Warship Wednesday: Aug 8, 2013, The Lost Wake
Here at LSOZI, we are going to take out every Wednesday for a look at the old steam/diesel navies of the 1859-1946 time period and will profile a different ship each week. – Christopher Eger
Warship Wednesday: Aug 8, 2013
Here we see the river gunboat USS Guam steaming down the Yangtze river in old China. Unlike most of Uncle’s warships, she never once sailed US waters.
Built in China at the Kiangnan Dock and Engineering Works, Shanghai specifically for the US Navy, she was one of the first new-built Chinese gunboats for the US. Uncle had for generations maintained a fleet of coastal and river gunboats in Chinese waters. These boats, immortalized in the book and film the Sand Pebbles, were known as the Yangtze Patrol (COMYANGPAT), after the huge river system they commonly haunted. The first modern patrol started in 1901, was with three captured Spanish shallow draft gunboats (USS Elcano, Villalobos, and Callao) that had previously been used in the Philippines. Two more gunboats, USS Palos and Monocacy, were built at Mare Island in California in 1913 and shipped across the Pacific. By 1926 these five boats were all worn out and the navy went shopping for replacements.
With dollars always short in the Navy budget, it just made sense to build these new boats in China, to save construction and shipping costs. These new ships consisted of two large 500-ton, 210-foot gunboats (USS Luzon and Mindanao); two medium-sized 450-ton, 191-foot boats (USS Oahu and Panay) and two small 350-ton, 159-foot boats (USS Guam and Tutuila).
Guam was commissioned 28 December 1927 and carried a designation as a patrol gunboat number 43 (PG-43), then reclassified the next year as patrol-boat, river, number 3 (PR-3) six months later. This change was due to the flat-bottom hulled craft being incapable of at-sea operations. Her 5-foot draft meant she could travel all over the inland river systems and she spent the next 14-years of her US Navy career doing so.
She had a quiet life but it was exotic. Warlords, bandits, White Russian refugees, Communist rebels, and corrupt local governments changed every few miles along the river. By 1931, Japanese interests in the country meant a dangerous future for the Yangtze Patrol.
In December 1937, 12 Japanese fighter-bombers attacked and sunk the larger USS Panay in Nanking, China as the boat was evacuating Americans from the embattled city.
Following this incident tensions grew between the Japanese and US Navy ships in Chinese waters and Guam wandered around, decked in as many US flags as could be found, keeping quiet tabs. Just before Pearl Harbor, the four larger ships were withdrawn to the Philippines but Guam and her sister Tutuila were forced to remain behind, planned to be turned over to the Chinese.
On December 5, 1941, two days before the US entered WWII, COMYANGPAT was disbanded and the USS Guam renamed USS Wake earlier in the year, was the last US Navy ship in Chinese waters. Most of her crew had already left, transferred to the larger boats, and were in the Philippines. Just the captain and 14 crewmen remained aboard, destroyed vital papers, and wired the ship with scuttling charges.
On December 8, 1941, the USS Wake surrendered to the Japanese military as crack marines of the Special Naval Landing Force stormed the ship before news of Pearl Harbor reached the naval vessel. Trapped in a no-win situation at the start of WWII, her captain did what he could to ensure the safety of his sailors who were marched off into five years of Japanese imprisonment.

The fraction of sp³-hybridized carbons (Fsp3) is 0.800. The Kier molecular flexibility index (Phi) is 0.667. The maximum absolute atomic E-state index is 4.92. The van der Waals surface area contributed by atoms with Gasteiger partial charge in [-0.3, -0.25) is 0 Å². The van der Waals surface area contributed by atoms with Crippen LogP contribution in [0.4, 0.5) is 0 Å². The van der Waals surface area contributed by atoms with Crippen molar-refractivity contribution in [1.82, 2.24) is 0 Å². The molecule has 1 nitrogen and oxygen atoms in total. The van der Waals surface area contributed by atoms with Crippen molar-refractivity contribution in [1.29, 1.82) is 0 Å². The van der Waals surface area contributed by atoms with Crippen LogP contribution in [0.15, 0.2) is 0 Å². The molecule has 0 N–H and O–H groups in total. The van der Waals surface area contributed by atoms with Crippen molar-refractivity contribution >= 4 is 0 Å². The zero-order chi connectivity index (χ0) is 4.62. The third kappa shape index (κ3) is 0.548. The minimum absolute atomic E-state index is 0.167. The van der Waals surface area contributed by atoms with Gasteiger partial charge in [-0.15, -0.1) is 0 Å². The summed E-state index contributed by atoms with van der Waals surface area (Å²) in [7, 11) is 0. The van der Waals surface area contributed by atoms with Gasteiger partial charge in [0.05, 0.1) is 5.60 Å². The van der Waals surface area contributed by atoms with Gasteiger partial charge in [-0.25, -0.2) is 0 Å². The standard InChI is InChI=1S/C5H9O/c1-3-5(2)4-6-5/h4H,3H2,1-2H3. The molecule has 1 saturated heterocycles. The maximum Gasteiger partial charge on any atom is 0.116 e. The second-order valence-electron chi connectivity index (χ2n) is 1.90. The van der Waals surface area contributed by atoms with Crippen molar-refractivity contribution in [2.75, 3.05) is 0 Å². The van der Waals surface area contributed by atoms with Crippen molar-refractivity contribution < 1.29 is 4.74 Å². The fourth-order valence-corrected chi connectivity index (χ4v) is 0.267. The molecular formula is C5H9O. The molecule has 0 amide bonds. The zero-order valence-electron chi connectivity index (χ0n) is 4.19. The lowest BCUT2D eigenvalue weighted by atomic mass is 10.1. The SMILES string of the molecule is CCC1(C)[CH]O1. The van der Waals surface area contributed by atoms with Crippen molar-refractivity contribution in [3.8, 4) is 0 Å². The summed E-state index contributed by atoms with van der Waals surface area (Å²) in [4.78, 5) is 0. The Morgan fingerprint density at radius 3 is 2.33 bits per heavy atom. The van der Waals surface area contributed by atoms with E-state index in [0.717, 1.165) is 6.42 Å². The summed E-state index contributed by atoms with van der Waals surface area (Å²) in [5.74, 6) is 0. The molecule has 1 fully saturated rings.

She is the only US Navy ship to surrender in modern times.
It is perhaps this fact that has kept the US Navy from commissioning another USS Wake. As of this date, there has never been another. The captain and two other men escaped confinement in 1944 and walked 700 miles to Allied lines.
The Japanese used her as a gunboat manned by their local Chinese surrogates under the name of Tatara. Surviving multiple US air raids during WWII, she was captured by the US Army in 1945 and given to the Nationalist Chinese who used her as the Tai Yuan. In a final, and fitting chapter of her life, she was captured by Mao’s Red Chinese in 1949. They kept the old girl poking around until at least the late 1960s.
Her final disposition is unknown.
Displacement: 350 long tons (360 t)
Length: 159 ft 5 in (48.59 m)
Beam: 27 ft 1 in (8.26 m)
Draft: 5 ft 3 in (1.60 m)
Installed power: 1,900 ihp (1,400 kW)
Propulsion: 2 × triple expansion steam engines
2 × screws
Speed: 14.5 kn (16.7 mph; 26.9 km/h)
Armament: 1927: 2 × 3in guns (2×1) 8 × .30-06 Lewis machine guns (8×1), infantry weapons
1942: US-made 3″ guns replaced with Japanese 3″ AA guns.
Jan 1945 several Type 93 13.2mm M.G.s installed
1946 more light machineguns added. Presumably, refit with Soviet weapons in the 1950s.
If you liked this column, please consider joining the International Naval Research Organization (INRO)
They are possibly one of the best sources of naval lore http://www.warship.org/naval.htm
The International Naval Research Organization is a non-profit corporation dedicated to the encouragement of the study of naval vessels and their histories, principally in the era of iron and steel warships (about 1860 to date). Its purpose is to provide information and a means of contact for those interested in warships.
Nearing their 50th Anniversary, Warship International, the written tome of the INRO has published hundreds of articles, most of which are unique in their sweep and subject.
I’m a member, so should you be!